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    The Islamic extremists who would kill or convert everyone in disagreement with their twisted ideology. By most accounts the people we are fighting in Iraq are coming in from other nations. That doesn't mean I don't want us out of there ASAP but to leave now would be a disaster. Don't buy into all the media hype that it's a lost cause.


    I do.

    Without the US (warts and all) the world is a much darker place. I am not happy we are in Iraq but we have the opportunity to destroy a threat to our security.

    "All that is necessary for evil to triumph is for good men to do nothing". I don't buy into the moral relativistic point of view that they are just different and I should be more tolerant. If history is any indicator the terrorist groups we are fighting respect nothing beyond force. If torture is necessary to protect US lives then it is a necessary evil.
  22. Jon Snow

    Jon Snow Senior Member

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    Torture is such an emotionally-laden buzzword these days. Shall we just ask politely? This is condemnation by people who know nothing of how that aspect of the world works. They don't live in it. The perspective that Salon represents has always been very good at self-loathing.
  23. nononora

    nononora Dis Member Moderator Emeritus

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    You could replace "Islamic" with "American" and it'd still be true :laugh:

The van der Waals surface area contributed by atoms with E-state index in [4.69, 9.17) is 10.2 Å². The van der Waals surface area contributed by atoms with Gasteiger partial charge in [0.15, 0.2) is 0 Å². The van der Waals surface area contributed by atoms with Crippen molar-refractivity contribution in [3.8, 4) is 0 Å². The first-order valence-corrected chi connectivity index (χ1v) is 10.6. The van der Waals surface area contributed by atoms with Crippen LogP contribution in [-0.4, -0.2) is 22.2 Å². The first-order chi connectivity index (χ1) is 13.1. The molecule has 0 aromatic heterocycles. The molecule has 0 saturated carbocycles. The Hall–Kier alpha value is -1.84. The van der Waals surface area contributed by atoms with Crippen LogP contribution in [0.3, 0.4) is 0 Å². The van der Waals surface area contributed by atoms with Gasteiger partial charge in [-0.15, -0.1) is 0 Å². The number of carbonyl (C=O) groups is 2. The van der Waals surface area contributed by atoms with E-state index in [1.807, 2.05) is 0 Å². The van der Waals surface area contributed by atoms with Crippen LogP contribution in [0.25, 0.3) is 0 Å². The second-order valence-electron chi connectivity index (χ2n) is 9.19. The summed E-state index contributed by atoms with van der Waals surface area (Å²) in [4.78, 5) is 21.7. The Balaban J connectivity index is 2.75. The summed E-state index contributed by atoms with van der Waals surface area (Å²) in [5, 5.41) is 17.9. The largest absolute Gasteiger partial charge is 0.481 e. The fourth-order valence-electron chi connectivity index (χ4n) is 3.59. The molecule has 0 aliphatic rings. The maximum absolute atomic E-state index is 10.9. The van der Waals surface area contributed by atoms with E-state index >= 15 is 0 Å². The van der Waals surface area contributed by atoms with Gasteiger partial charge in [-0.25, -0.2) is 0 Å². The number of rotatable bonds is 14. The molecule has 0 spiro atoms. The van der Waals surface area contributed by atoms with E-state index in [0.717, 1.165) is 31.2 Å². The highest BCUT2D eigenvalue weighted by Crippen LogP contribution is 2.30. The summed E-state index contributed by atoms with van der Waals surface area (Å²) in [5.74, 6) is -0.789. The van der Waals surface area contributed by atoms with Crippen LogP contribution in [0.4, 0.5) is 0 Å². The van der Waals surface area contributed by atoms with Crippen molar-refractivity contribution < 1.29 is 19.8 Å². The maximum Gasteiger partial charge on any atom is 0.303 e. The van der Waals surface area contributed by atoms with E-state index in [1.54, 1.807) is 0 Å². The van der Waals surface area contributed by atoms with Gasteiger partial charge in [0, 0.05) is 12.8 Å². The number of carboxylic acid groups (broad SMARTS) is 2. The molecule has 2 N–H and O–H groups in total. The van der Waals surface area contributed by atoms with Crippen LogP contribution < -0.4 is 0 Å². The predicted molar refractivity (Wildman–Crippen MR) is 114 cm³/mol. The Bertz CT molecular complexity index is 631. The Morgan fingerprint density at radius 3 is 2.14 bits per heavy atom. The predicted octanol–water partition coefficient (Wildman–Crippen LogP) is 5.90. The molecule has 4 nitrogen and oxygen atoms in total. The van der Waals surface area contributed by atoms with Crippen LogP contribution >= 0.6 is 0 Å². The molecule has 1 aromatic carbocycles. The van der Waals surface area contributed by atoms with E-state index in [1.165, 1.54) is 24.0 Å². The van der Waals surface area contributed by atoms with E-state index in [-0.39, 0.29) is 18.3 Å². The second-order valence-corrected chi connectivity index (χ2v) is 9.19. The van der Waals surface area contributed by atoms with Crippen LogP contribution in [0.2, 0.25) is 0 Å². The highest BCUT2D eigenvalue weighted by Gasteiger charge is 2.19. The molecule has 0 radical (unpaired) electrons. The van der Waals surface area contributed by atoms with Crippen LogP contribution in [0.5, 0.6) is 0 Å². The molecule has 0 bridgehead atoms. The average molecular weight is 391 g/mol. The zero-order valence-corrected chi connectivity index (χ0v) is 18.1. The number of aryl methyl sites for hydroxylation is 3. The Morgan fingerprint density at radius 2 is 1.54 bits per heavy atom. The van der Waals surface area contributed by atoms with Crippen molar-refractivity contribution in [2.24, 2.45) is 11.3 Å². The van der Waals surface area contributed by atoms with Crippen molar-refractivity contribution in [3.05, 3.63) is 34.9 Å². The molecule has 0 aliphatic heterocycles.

Perhaps there's one thing we can agree on - no one should assert their personal beliefs on others through the use of force. In an ideal world of course.
  24. 73BARMYPgsp

    73BARMYPgsp Post Doc

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    Indeed.
  25. JockNerd

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    I think its telling that the only presidential nomination candidate who actually WAS tortured came out against it, even if the info gained could supposedly save lives. And that's even after McCain became a total wimp compared to who he was only a few years ago. I think he's right that the better part of the planet would turn on America if US forces were to continue institutionalized torture.

    I'm completely in favor of military intervention when the situation warrants it. International military intervention. But when government administrations appoint people to the UN who have a clear agenda to stall all international diplomacy so that the US military can move, there's a huge problem. Militaries should be mobilized to help stop genocides and atrocities, but not just in countries that have oil and a dictator-in-waiting willing to give nine-tenths of it to his western backers.
  26. 73BARMYPgsp

    73BARMYPgsp Post Doc